Looking at the above code snippets we can clearly see that they are very similar - the try-finally, junit and archiveArtifacts steps. We could refactor both scripts even further and extract an additional wrapping step, named, e.g. testWithJunit, to make life easier for another framework - I’ll leave that exercise to you though :).

The release procedure

Time for the last part - the release procedure. Let’s analyze it (and imagine that this is a regular way of making releases in our team/organization, so putting this in the library is justified):

    withMaven(maven: 'Maven 3') {
        dir('app') {
            releasedVersion = getReleasedVersion()
            withCredentials([usernamePassword(credentialsId: 'github', passwordVariable: 'password', usernameVariable: 'username')]) {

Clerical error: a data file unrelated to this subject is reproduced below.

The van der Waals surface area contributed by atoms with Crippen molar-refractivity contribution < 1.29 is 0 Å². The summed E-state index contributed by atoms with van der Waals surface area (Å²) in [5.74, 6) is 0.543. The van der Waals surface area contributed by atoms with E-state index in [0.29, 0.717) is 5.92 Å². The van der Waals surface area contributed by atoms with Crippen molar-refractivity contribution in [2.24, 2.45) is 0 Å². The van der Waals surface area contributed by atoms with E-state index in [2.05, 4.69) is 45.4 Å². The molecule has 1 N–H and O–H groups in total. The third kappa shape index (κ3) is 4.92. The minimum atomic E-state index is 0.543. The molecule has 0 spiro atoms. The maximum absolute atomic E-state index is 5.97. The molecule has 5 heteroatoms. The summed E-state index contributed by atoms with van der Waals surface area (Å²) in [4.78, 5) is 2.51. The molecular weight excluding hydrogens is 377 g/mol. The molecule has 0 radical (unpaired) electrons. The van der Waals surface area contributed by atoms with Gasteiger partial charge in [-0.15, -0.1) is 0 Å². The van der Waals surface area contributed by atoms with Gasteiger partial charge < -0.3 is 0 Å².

sh "git config user.email [email protected] && git config user.name Jenkins"
                sh "mvn release:prepare release:perform -Dusername=${username} -Dpassword=${password}"
            }
            dockerCmd "build --tag automatingguy/sparktodo:${releasedVersion} ."
        }
    }

At this point, you probably already noticed what and how we are going to extract :). Time to create release.groovy in vars folder!

def call(Map config) {
    withCredentials([usernamePassword(credentialsId: config.credentials, passwordVariable: 'password', usernameVariable: 'username')]) {
        sh "git config user.email ${config?.email ?: '[email protected]'} && git config user.name ${config?.username ?: 'Jenkins'}"
        sh "mvn release:prepare release:perform -Dusername=${username} -Dpassword=${password}"
    }
}

Setting up the library in Jenkins